Basins should be teardrop shaped, with the inlet at the narrow end, and have a length to width ratio of at least 2:1 to ensure proper treatment of runoff. However, where site constraints prevent this design, baffles may be implemented to maximize the detention time and to prevent short-circuiting of the practice.

The banks of the sediment basin shall be constructed of clean mineral soil, free of roots, debris, and oversized stones. They shall be constructed at least 10% higher than the design height to allow for any settlement that may occur. To encourage safety and stability, the banks shall have a maximum height of 15 feet. Those with heights between 10 and 15 feet must be at least 10 feet wide, while heights less than 10 feet require a minimum width of 8 feet. However, regardless of the height and width of the banks, slopes shall be designed with a horizontal to vertical ratio of 2:1 or flatter.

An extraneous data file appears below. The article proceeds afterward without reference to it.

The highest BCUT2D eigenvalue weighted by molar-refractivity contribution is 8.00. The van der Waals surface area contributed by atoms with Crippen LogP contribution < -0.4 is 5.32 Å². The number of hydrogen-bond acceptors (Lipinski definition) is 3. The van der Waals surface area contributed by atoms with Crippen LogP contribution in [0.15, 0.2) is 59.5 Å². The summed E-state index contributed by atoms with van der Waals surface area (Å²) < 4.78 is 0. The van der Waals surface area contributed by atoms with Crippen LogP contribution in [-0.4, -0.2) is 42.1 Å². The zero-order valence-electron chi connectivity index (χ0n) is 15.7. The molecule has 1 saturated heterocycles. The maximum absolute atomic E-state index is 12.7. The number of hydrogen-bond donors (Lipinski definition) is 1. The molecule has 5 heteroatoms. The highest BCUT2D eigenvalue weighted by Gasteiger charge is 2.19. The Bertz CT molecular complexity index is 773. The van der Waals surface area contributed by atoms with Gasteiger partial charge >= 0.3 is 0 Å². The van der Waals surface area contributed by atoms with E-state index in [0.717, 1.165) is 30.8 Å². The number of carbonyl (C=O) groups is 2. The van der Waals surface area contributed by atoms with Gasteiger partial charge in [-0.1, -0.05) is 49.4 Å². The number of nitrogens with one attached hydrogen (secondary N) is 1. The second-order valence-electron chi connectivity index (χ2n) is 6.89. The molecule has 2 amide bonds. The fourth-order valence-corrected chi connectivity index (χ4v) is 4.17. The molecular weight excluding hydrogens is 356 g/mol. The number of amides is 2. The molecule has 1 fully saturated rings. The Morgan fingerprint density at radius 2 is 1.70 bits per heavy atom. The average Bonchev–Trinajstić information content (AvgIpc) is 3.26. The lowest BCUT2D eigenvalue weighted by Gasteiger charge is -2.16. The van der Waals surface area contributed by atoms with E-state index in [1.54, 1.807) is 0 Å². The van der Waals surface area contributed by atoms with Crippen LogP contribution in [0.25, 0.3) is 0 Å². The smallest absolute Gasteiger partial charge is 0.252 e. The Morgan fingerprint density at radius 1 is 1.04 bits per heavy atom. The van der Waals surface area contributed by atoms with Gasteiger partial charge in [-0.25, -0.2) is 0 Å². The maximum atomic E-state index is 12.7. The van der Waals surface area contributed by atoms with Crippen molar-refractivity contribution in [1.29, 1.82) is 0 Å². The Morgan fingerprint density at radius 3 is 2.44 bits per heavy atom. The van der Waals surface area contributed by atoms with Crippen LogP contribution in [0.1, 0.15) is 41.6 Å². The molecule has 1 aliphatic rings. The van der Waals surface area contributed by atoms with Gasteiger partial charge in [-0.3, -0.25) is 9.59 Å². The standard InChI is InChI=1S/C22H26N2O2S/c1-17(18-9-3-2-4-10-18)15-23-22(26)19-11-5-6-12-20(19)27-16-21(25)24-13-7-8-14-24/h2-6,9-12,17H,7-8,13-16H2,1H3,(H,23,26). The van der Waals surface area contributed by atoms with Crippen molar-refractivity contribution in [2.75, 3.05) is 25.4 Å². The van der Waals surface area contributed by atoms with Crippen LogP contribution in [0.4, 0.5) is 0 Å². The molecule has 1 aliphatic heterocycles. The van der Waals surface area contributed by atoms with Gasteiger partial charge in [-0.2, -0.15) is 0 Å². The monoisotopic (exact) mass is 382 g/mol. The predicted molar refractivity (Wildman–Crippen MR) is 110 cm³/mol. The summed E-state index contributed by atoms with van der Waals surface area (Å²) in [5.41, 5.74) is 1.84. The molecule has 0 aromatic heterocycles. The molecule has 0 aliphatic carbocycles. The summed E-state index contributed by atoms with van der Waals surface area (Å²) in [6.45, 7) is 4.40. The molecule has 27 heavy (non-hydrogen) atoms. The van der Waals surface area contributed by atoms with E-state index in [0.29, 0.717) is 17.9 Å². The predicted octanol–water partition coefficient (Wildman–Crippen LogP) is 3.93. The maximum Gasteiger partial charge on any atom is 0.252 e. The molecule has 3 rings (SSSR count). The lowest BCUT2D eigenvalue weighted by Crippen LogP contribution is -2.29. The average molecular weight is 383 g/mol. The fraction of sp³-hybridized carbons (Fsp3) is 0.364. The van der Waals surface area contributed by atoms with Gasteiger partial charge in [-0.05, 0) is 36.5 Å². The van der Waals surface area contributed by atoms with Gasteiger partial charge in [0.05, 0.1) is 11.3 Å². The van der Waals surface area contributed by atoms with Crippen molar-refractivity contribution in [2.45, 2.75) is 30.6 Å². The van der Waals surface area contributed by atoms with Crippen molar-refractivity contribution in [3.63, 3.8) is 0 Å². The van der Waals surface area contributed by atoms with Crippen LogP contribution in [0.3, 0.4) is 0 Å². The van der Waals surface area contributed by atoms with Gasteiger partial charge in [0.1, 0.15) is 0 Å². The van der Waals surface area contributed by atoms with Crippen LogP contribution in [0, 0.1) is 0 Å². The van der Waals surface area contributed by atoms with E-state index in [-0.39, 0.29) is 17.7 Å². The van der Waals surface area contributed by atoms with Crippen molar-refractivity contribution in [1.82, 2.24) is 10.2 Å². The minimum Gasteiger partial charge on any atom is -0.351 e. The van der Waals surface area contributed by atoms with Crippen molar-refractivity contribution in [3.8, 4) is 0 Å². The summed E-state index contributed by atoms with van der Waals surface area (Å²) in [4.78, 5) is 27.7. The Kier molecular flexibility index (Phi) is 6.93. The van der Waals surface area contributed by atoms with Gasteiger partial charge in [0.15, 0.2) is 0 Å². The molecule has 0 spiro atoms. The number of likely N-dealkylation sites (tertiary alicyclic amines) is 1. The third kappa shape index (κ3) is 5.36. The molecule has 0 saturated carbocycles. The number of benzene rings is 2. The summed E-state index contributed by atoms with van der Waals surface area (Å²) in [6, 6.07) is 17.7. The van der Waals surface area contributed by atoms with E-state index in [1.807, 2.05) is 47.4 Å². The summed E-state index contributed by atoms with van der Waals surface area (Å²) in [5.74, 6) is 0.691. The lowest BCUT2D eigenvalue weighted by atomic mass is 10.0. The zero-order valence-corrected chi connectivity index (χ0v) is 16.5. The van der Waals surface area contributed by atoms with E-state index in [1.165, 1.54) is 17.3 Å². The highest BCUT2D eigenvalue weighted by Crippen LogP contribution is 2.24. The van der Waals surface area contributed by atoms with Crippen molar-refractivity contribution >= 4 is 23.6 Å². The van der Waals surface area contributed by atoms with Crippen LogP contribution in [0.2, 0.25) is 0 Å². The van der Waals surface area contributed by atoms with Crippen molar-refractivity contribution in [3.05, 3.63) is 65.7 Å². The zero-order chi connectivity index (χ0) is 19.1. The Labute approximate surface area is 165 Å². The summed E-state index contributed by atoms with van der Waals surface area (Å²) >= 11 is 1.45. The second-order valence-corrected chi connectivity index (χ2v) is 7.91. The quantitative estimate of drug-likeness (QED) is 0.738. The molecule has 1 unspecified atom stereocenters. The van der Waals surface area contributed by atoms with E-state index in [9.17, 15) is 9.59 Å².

Example of a Sediment Basin

Source: Adapted from Virginia Soil and Water Conservation Commission

Spillways and Outlets

Sediment basins shall be designed with a principal and an overflow spillway, whose size and capacity is dependent upon the drainage area served by the practice. At a minimum, however, principal spillways must be capable of handling the runoff from the 10-year, 24-hour storm event, while overflow spillways must be able to safely pass the 100-year, 24-hour storm event.

Principal spillways, which provide the main outlet for the basin, consist of a riser and an outlet pipe. Risers control the volume of water present in the basin with a dewatering outlet, which can be designed in many ways to meet the needs of each site. The riser empties into the outlet pipe, which carries the water through the embankment structure to a stable outlet, where it is discharged. Risers and outlet pipes may be constructed from a variety of materials, such as PVC, corrugated metal, or concrete. Regardless of the material selected, all seams and joints should be sealed and watertight.